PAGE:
"The thing about an art - and one of the things I love about both Kung Fu and writing - is that you're never finished. No matter how good you get, no matter how much you achieve, you can always get better."
In these essays, Alan Baxter-the author of cult horror hits like The Roo, the Eli Carver series, and the Australian Shadows Award-winners Crow Shine and Served Cold-explores the relationships between horror fiction, a writer's craft and discipline, and the lessons brought to writing from his almost 40 years as a kung-fu practitioner and instructor.
Drawn from presentations, blog posts, and articles exploring his own process, The Martial Art of Writing features Baxter's interrogation of the similarities between his kung fu and writing practices, the next steps that need to be taken when you realise your book is broken, writing killer fight scenes, embracing your darker impulses as a writer, and much more.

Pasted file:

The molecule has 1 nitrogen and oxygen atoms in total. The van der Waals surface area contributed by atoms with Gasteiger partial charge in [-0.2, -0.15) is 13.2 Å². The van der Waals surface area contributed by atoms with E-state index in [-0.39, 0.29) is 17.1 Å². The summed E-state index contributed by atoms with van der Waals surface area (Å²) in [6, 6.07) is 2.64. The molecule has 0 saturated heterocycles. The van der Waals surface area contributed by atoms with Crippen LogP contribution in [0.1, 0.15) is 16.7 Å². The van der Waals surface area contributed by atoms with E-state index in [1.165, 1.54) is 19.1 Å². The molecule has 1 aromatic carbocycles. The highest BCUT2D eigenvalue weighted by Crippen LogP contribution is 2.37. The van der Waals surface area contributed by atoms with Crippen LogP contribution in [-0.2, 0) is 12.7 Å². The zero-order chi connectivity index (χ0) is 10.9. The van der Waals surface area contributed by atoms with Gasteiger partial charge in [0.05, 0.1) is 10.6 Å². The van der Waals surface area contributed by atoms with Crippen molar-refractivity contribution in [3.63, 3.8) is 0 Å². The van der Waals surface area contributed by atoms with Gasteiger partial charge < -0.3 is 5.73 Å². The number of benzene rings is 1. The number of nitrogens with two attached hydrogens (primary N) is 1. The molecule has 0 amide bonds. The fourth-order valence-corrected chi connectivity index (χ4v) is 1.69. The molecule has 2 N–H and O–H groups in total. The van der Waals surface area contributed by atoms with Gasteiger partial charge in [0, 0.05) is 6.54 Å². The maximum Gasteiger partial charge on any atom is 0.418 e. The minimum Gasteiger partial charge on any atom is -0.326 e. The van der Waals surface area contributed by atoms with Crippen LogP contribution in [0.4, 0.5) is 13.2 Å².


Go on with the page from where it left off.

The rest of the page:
Whether you're a fan of Baxter's dark imagination looking to plumb the origins of his nightmarish fiction, or an aspiring writer with a penchant for action and dark themes, this chapbook provides a glimpse into the mind and processes of one of Australia's most prominent writers of horror fiction.